This paste is used simply in meat dishes (25g paste to 100g meat), or less simply in curries, the above-mentioned sate, and salads.
We used it in everything we prepared at Bumi Bali:
Sayur Urab- a flavourful salad made from long green beans, cabbage, carrots, grated coconut (check out the photo of me grating), lime, chillis and more shallots.
Tuna Sambal Matah- grilled tuna with a raw sambal. Sambal means “hot sauce”, so you can use your imagination. Suffice to say, the sambal is as ubiquitous to Balinese food as Bintang beer is in an Aussie’s hand beside a Balinese pool.
Tempe Manis- a spicy vegetarian dish using deep fried tempeh, or fermented soy bean paste. Tempe is similar to tofu, in that it takes on the flavour of whatever it is cooked with. Same, same…but different.
Opor Ayam- a Balinese chicken and potato curry that was embarrassingly easy to prepare.
Sambal Udang- prawns cooked in Bumbu Bali and coconut milk.
To be honest, by the time we got to the chicken and prawns, we were all so full that we could scarcely manage a taste, but heroically, we did. And even found room for a black rice, coconut pudding. Desserts, it seems, go into a different part of the tummy.
Bumi Bali is not one of the most fashionable cooking schools in Bali. The class isn’t taught by any world famous chef in the surrounds of an awarded restaurant or a 5 star hotel. Instead, the class is taught by a Balinese local- and the experience is honest, educational, and above all, enjoyable.
In short, Bumi Bali is the best 25,000RPI I have spent in some time- and the yummiest 5 hours in I can’t remember when.
My Rating (for what it’s worth):
This is not a class where everyone will make an entire dish. With just one bench, the emphasis is on participation in the process rather than individual execution of the recipe. Each of us were called up to do, what our teacher called, “jobs”. That’s ok. All ingredients are pre-chopped- which suits those who aren’t comfortable with a knife. I like to get my hands a little dirtier, so for that reason would give it a 6.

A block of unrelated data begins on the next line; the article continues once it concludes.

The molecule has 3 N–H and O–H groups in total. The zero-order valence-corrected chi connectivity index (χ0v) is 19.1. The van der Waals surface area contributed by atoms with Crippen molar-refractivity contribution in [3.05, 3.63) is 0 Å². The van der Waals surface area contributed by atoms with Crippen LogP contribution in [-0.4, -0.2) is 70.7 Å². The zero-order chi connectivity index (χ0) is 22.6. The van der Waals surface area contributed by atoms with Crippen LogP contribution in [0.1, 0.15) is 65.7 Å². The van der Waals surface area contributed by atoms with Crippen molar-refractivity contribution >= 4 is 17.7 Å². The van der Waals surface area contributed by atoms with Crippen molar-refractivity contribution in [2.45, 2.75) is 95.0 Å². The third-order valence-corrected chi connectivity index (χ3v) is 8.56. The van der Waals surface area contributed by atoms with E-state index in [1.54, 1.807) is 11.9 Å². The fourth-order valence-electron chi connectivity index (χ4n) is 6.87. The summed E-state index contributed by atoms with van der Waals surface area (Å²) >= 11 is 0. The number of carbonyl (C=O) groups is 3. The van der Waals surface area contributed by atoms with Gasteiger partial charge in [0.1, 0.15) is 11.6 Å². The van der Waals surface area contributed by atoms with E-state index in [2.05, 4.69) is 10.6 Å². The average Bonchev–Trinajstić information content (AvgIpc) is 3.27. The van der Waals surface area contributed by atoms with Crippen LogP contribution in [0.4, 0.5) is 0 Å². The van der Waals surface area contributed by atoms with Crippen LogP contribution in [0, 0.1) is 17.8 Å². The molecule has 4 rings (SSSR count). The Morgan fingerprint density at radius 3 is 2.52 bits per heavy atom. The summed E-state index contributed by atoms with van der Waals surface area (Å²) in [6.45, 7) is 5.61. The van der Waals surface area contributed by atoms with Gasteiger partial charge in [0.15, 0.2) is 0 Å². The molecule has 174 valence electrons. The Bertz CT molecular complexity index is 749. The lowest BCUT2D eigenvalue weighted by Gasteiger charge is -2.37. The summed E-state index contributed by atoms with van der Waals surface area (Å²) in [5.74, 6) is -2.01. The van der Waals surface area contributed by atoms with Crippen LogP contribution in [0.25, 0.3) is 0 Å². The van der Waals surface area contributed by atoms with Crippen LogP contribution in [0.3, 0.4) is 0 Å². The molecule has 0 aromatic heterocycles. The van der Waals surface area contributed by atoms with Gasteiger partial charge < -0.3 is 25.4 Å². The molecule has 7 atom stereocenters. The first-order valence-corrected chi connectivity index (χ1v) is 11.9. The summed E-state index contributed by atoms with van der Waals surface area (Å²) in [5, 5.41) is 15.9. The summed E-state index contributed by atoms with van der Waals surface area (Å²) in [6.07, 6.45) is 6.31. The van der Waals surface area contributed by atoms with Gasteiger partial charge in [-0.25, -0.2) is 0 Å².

The recipes are incredibly tasty, but I did have to make a lot of notes in the process as in some cases the ingredient list and method was incomplete. I tend to regard recipes much like the Balinese regard median lines- on an indication only basis- but for others, this could be frustrating. For this reason, I would rate the recipes a 6. Take the notes and you will have no problems replicating at home.
Value For Money:
This class is amazing value. 9
The premises are open and clean, and like an oasis from the Ubud humidity outside. Tranquility rating 7.
Our teacher spoke English well and provided great instruction on the ingredients used- many of which were unfamiliar to the Europeans around the table. We use most of these at home, but I suspect we may be the exception. The experience of touching and tasting these was invaluable and I was particularly interested in hearing about the traditional medicinal qualities of the spices. 8
From the market visit to the eating, this class represents great value and great fun. We had a great bunch of people around the table with us- and that also makes a big difference. I’d rate it a 7 overall.
The young French couple sitting beside me were newly weds.
Not look at us, loved up, sickeningly happy newly weds, just fiddling with the ring a little too often to be used to it newly weds. That, and the quiet happiness that seemed to emanate from them… Delightful.